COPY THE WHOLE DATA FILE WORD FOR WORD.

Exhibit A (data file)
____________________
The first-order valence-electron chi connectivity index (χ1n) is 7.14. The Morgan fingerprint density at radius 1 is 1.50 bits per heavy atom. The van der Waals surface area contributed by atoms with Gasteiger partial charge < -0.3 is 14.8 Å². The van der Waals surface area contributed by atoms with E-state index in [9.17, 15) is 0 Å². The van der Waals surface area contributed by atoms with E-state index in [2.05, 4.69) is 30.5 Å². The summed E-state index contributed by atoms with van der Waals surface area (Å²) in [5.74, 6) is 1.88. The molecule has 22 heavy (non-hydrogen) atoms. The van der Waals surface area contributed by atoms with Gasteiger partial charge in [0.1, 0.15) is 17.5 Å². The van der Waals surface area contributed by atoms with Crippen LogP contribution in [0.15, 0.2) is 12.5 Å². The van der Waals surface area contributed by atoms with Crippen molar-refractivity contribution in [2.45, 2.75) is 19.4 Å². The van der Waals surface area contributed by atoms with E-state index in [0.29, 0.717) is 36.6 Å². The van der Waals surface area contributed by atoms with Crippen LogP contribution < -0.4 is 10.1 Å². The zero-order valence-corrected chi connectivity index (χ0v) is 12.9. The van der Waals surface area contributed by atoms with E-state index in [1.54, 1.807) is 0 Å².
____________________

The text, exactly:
The first-order valence-electron chi connectivity index (χ1n) is 7.14. The Morgan fingerprint density at radius 1 is 1.50 bits per heavy atom. The van der Waals surface area contributed by atoms with Gasteiger partial charge < -0.3 is 14.8 Å². The van der Waals surface area contributed by atoms with E-state index in [9.17, 15) is 0 Å². The van der Waals surface area contributed by atoms with E-state index in [2.05, 4.69) is 30.5 Å². The summed E-state index contributed by atoms with van der Waals surface area (Å²) in [5.74, 6) is 1.88. The molecule has 22 heavy (non-hydrogen) atoms. The van der Waals surface area contributed by atoms with Gasteiger partial charge in [0.1, 0.15) is 17.5 Å². The van der Waals surface area contributed by atoms with Crippen LogP contribution in [0.15, 0.2) is 12.5 Å². The van der Waals surface area contributed by atoms with Crippen molar-refractivity contribution in [2.45, 2.75) is 19.4 Å². The van der Waals surface area contributed by atoms with E-state index in [0.29, 0.717) is 36.6 Å². The van der Waals surface area contributed by atoms with Crippen LogP contribution < -0.4 is 10.1 Å². The zero-order valence-corrected chi connectivity index (χ0v) is 12.9. The van der Waals surface area contributed by atoms with E-state index in [1.54, 1.807) is 0 Å².